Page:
Anne Boleyn: A King's Obsession

Alison Weir
Jul 5, 2017

Having read many books with Anne Boleyn as either a periphery or main character, Anne Boleyn: A King's Obsession offers a very different take on this notorious woman. In this second novel of the Six Tudor Queens series, Alison Weir paints Anne Boleyn in an almost sympathetic light. Where she is generally seen as a conniving, cold and adulterous woman, Weir shows her as a woman shaped by the events of her upbringing and pushed to her limits by the pursuit of a king who always gets his way, and the promise of being Queen.

The second and perhaps most well known of King Henry VIII's wives, Anne Boleyn is also the most hated by his English subjects. Her name still conjures up stories of infidelity, witchcraft and scandal. Weir begins her fictional account with Boleyn, barely a teenager, being sent to the court of Burgundy, where she continues her education. She remains in France until she is 21 and it is there she learns about French customs, reformation ideas in religion, how women are cruelly and unjustly treated and that her virtue is to be guarded at all cost. These lessons shape the decisions she makes when she returns to England and, not long after, the king begins his pursuit.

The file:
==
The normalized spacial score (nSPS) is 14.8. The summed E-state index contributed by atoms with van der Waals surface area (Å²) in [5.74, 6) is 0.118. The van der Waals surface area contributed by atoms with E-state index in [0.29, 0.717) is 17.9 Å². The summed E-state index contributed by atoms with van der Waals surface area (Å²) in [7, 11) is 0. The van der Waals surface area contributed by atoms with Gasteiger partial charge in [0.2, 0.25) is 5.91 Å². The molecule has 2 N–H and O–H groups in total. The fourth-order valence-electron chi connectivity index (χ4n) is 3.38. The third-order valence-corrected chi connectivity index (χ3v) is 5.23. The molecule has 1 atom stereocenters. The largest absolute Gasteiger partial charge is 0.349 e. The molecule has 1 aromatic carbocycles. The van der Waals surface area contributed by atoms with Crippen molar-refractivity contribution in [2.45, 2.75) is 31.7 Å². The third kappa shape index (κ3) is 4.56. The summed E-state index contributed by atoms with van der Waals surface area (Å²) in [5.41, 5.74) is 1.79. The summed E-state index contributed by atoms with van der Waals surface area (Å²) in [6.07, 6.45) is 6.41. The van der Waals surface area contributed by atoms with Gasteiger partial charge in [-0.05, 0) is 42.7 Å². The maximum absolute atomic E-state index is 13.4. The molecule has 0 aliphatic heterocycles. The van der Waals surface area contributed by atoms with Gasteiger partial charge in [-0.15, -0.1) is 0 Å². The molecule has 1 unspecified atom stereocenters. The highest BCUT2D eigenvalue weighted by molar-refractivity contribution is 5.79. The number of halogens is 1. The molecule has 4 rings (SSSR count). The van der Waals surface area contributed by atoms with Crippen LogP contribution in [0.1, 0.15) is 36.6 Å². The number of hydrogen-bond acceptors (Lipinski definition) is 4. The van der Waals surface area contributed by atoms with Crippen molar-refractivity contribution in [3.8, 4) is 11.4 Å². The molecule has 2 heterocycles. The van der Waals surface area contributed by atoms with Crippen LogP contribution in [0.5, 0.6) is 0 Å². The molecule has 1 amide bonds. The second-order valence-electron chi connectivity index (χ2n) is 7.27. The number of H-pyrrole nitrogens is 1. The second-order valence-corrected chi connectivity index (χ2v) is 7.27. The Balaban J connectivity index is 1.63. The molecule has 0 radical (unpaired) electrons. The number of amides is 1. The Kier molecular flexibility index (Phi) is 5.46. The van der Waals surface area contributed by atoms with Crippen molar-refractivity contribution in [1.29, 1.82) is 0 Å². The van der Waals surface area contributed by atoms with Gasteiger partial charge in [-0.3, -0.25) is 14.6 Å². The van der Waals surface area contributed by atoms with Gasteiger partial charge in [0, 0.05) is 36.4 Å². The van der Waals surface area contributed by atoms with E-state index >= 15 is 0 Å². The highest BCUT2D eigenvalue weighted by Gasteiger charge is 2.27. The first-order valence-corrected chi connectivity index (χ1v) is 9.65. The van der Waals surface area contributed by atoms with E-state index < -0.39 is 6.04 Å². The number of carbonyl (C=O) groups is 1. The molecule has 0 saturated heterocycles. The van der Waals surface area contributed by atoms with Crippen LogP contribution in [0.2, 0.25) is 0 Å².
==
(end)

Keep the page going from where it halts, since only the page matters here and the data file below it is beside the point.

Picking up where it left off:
Given the aftermath of her relationship and marriage to King Henry the VIII, it is not hard to see why Anne Boleyn is vilified. Because of his love for her and his need for a male heir, the king breaks with the Pope in Rome, religious reformation begins, and his wife of decades, the beloved Queen Katherine, is put aside. However, Weir gives us a different side of Boleyn. She guards her virtue and reputation, despite rumors, and has no aspiration to marry the king from the outset. As the book progresses we see a woman who learns to be strong, relies on herself, and becomes desperate and cruel under years long pursuit and promises of a king. In this account, Boleyn dies because the precedent has been set to put aside a queen, which is part of her own doing, by being convicted of crimes concocted by the many enemies she has made, but of which she is actually innocent. 

Reviewed by Library Staff